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Portfolio Recovery Associates, LLC v. Ploski

Supreme Court, Westchester County

April 10, 2012

Portfolio Recovery Associates, LLC, Plaintiff,
v.
Steve Ploski, Defendant.

Malen & Associates, PC Steve Ploski

William J. Giacomo, J.

The following papers numbered 1 to 6 were considered on plaintiff's motion for leave to file an affidavit of service nunc pro tunc and for a default judgment against defendant.

PAPERS ...................................................NUMBERED

Notice of Motion/Affirmation/Exhibits A-D1-........6

Factual and Procedural Background

Plaintiff commenced this action on May 28, 2010 seeking to recover $3, 734.63 pursuant to a revolving credit card agreement. Defendant was served, pursuant to CPLR 308(4), on June 16, 2010. Thereafter, on June 28, 2010, plaintiff filed the affidavit of service in Yonkers City Court rather than with the Westchester County Clerk as required by the CPLR. Defendant neither answered nor appeared by July 16, 2010 and, thus, defaulted in appearing in this action.

In the fall of 2010, plaintiff attempted to obtain a default judgment from the Westchester County Judgment Clerk. On October 6, 2010, plaintiff's submission was rejected because the affidavit of service was not filed with the Westchester County Clerk. On October 28, 2010, plaintiff filed the affidavit of service with the Westchester County Clerk.

On May 20, 2011, plaintiff's second attempt to obtain a judgment by default was rejected by the Westchester County Clerk, this time the reason was that the affidavit of service was not filed with the Westchester County Clerk within 20 days after service as set forth in CPLR 308(4).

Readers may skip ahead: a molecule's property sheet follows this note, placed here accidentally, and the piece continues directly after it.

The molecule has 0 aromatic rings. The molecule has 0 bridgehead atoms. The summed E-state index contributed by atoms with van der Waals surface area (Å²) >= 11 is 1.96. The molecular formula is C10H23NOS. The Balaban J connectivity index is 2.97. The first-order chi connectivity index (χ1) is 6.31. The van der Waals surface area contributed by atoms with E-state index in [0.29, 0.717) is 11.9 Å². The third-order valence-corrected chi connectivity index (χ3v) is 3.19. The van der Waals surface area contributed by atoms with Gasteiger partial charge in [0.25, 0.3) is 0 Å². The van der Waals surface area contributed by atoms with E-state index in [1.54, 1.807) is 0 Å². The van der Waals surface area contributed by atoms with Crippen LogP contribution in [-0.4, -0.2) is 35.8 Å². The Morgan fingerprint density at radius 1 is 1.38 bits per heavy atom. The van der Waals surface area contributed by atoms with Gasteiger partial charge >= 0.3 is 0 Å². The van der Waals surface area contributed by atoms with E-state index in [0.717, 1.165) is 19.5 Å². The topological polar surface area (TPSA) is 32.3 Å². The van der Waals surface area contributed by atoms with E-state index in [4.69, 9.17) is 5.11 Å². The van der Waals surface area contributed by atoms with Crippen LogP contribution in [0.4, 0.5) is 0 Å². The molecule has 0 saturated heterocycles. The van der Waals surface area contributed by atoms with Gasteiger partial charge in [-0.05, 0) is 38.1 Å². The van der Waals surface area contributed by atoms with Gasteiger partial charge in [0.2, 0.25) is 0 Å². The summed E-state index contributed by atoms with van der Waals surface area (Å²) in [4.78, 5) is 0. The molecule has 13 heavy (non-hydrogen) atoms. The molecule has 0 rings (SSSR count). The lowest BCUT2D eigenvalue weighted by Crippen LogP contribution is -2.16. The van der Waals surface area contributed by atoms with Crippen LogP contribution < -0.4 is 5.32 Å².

Now, on October 11, 2011, almost 15 months after defendant defaulted in appearing or answering, plaintiff moves for leave to file the affidavit of service nunc pro tunc and for a default judgment against defendant.

Discussion

The relevant statutory provision in this case is CPLR 3215(c) which provides that: "If the plaintiff fails to take proceedings for the entry of judgment within one year after the default, the court shall not enter judgment but shall dismiss the complaint as abandoned, without costs, upon its own initiative or on motion, unless sufficient cause is shown why the complaint should not be dismissed." (Emphasis added).

The issue presented in this case is whether plaintiff failed to "take proceedings" within one year of defendant's default. While plaintiff attempted to seek entry of a default judgment on two separate occasions plaintiff's application was rejected each time by the Judgment Clerk. It is important to note, when the Judgment Clerk rejected plaintiff's application for a default in May of 2011, plaintiff still had several months to make this motion seeking leave to file the affidavit of service nunc pro tunc and for the entry of a default judgment. Plaintiff, however, did not make this application until 15 months after defendant's default.

In researching what the legislature meant when using the term "take proceedings" under the statute, the Court found very little case law to provide guidance. The few ...


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